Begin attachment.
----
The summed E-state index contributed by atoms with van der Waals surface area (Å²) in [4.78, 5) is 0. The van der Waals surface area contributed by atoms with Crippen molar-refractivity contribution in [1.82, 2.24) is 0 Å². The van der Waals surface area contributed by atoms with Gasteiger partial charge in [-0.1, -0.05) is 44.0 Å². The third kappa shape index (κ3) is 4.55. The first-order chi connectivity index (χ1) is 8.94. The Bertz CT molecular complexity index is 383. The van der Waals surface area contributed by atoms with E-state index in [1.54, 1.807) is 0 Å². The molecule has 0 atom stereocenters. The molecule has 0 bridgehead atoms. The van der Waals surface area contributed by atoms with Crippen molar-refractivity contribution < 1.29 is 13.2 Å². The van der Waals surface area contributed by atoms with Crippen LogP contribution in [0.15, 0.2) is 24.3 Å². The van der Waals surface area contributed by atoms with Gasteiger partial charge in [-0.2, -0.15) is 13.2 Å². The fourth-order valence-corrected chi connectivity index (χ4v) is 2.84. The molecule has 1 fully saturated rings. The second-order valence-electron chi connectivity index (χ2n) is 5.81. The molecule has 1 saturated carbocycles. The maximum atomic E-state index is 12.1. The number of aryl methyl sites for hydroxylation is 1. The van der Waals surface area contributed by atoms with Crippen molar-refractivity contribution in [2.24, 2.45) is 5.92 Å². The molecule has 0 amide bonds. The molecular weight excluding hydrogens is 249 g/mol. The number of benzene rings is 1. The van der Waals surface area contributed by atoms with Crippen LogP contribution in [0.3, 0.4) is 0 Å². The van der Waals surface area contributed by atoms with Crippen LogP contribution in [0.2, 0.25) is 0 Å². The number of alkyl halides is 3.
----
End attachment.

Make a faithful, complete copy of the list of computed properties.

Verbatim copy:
The summed E-state index contributed by atoms with van der Waals surface area (Å²) in [4.78, 5) is 0. The van der Waals surface area contributed by atoms with Crippen molar-refractivity contribution in [1.82, 2.24) is 0 Å². The van der Waals surface area contributed by atoms with Gasteiger partial charge in [-0.1, -0.05) is 44.0 Å². The third kappa shape index (κ3) is 4.55. The first-order chi connectivity index (χ1) is 8.94. The Bertz CT molecular complexity index is 383. The van der Waals surface area contributed by atoms with E-state index in [1.54, 1.807) is 0 Å². The molecule has 0 atom stereocenters. The molecule has 0 bridgehead atoms. The van der Waals surface area contributed by atoms with Crippen molar-refractivity contribution < 1.29 is 13.2 Å². The van der Waals surface area contributed by atoms with Crippen LogP contribution in [0.15, 0.2) is 24.3 Å². The van der Waals surface area contributed by atoms with Gasteiger partial charge in [-0.2, -0.15) is 13.2 Å². The fourth-order valence-corrected chi connectivity index (χ4v) is 2.84. The molecule has 1 fully saturated rings. The second-order valence-electron chi connectivity index (χ2n) is 5.81. The molecule has 1 saturated carbocycles. The maximum atomic E-state index is 12.1. The number of aryl methyl sites for hydroxylation is 1. The van der Waals surface area contributed by atoms with Crippen molar-refractivity contribution in [2.24, 2.45) is 5.92 Å². The molecule has 0 amide bonds. The molecular weight excluding hydrogens is 249 g/mol. The number of benzene rings is 1. The van der Waals surface area contributed by atoms with Crippen LogP contribution in [0.3, 0.4) is 0 Å². The van der Waals surface area contributed by atoms with Crippen LogP contribution in [0.2, 0.25) is 0 Å². The number of alkyl halides is 3.